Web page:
Here's some other projects I've been doing since I chatted with you last.
A line art typography tutorial that went live today and includes free files
How to cut shrink plastic
How to do double-sided print and cut
Here is my first post of my favourite suppliers series. I decided to start with this as there is a sale with incredible bargains at the moment, so figured this would be a timely one to start with.
I want to be clear here - I have no affliation with these companies or products, I just really like them!
Curious metals pearlescent paper and card
My ultimate favourite paper to cut with is curious metals pearlescent paper. It's a nice thickness (120gsm) that cuts better than any other paper I have tried. Given it's shimmery, I was surprised that it's very forgiving when bending and folding - I've used it to make both small origami pieces and also a large lightshade. The paper is double sided, prints beautifully and gel pens work well too. Seriously, it's like the holy grail!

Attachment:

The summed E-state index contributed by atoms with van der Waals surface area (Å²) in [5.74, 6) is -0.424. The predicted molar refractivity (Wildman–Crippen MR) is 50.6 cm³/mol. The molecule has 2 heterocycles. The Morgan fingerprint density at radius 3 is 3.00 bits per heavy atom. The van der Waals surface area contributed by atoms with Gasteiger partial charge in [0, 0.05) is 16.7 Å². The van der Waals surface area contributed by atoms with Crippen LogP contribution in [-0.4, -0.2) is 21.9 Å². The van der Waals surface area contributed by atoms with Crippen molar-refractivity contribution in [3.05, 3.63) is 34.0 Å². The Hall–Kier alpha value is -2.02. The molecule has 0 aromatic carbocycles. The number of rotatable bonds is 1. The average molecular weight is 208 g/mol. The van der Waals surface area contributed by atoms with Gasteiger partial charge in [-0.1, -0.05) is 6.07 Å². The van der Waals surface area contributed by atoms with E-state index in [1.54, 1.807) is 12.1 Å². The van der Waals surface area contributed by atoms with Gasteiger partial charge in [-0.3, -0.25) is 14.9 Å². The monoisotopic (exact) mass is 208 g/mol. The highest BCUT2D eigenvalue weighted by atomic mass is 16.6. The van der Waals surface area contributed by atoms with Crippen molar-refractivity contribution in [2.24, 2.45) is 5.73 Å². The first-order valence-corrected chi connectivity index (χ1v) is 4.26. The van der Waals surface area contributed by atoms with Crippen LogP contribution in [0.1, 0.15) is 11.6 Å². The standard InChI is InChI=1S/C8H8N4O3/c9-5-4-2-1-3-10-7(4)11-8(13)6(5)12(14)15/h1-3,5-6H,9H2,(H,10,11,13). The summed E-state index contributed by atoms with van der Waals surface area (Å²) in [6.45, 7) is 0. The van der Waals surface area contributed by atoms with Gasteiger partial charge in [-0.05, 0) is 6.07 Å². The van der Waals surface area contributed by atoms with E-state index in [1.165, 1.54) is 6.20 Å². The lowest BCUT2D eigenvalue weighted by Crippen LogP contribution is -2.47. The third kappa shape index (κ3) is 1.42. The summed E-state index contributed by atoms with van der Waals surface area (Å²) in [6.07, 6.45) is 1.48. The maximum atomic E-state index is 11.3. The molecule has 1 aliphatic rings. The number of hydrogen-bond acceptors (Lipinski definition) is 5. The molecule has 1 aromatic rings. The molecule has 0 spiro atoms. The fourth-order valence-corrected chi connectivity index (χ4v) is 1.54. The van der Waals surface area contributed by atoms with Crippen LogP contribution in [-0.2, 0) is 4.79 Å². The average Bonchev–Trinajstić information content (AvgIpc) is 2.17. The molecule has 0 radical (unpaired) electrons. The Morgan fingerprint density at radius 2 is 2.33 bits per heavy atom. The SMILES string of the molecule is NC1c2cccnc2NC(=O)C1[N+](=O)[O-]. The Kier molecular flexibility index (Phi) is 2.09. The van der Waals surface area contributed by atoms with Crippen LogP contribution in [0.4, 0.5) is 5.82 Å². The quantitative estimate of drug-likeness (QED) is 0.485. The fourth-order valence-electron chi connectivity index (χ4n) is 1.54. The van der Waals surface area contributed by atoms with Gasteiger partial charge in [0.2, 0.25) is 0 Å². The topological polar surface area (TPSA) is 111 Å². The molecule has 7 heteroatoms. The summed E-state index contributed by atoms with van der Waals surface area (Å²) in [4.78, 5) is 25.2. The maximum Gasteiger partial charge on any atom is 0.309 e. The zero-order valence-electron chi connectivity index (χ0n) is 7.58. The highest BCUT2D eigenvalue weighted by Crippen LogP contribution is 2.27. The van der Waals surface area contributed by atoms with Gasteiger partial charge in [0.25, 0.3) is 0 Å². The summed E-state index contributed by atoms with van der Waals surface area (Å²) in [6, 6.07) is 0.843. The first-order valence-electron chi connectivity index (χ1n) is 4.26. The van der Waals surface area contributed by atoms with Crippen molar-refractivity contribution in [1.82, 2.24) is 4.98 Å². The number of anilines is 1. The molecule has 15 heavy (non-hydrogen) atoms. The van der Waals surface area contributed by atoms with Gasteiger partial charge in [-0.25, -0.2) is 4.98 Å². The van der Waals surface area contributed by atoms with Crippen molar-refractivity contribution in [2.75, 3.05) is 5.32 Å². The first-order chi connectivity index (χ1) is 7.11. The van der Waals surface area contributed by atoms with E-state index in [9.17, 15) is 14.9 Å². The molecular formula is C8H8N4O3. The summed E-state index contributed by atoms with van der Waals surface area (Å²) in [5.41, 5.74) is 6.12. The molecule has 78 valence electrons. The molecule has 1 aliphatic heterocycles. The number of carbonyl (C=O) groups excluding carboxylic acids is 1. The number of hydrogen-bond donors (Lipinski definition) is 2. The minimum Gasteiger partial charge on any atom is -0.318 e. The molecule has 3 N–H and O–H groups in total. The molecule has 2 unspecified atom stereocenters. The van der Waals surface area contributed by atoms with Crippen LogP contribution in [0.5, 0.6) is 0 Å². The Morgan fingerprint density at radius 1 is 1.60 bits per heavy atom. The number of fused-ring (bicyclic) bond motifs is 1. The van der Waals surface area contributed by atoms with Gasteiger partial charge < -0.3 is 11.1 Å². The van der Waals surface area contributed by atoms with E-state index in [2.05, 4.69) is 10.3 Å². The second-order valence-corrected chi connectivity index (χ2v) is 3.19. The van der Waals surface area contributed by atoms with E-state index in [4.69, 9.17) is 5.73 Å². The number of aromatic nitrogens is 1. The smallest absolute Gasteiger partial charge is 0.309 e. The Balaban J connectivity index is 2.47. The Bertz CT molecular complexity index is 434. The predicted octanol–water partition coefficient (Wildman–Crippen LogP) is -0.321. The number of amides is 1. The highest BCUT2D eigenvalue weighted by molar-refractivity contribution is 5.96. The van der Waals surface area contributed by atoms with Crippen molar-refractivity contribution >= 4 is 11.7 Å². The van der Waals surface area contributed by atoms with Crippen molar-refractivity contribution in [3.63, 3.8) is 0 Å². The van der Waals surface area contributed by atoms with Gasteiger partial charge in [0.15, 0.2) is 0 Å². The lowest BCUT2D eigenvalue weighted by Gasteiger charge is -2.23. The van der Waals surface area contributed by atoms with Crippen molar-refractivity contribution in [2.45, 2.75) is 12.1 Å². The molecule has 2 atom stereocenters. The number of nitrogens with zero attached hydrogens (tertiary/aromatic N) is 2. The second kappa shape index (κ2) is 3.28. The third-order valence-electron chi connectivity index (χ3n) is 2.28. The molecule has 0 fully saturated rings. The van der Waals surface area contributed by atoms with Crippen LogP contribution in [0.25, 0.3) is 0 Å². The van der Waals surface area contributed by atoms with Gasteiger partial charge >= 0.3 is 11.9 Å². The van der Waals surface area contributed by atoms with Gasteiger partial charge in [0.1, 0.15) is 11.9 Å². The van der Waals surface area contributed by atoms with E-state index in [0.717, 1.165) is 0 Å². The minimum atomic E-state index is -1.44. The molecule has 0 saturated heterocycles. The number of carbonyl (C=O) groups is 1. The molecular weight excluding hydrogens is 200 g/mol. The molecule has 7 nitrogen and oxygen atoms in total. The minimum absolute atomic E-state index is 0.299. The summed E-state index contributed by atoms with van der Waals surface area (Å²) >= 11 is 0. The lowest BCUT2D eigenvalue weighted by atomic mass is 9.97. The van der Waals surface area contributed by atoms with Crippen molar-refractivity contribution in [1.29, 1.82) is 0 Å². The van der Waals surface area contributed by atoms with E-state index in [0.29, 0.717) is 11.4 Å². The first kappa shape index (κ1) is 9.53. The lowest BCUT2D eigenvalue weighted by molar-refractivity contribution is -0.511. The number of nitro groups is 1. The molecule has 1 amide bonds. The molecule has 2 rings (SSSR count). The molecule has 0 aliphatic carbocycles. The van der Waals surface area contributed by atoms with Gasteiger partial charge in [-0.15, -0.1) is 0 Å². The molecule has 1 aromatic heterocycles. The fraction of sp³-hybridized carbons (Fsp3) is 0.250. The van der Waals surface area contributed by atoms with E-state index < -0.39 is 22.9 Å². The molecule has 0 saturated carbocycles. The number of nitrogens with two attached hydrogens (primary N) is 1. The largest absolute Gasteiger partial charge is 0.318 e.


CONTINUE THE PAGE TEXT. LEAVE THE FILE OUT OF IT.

Anna Marie Designs
Quite a few shops sell this paper, but the best value by a country mile is a shop called Anna Marie Designs.
Currently in the clearance prices section, there are A3 packs of 50 sheets on sale for just £3, so that's just 6p a sheet instead of over 50p. The normal price for these packs from the same shop is £9.99 and the next cheapest I've found for the same paper is another shop I use alot called PDA Card and Craft at over £25!
Links to the Curious Metals Pearl Paper Bargains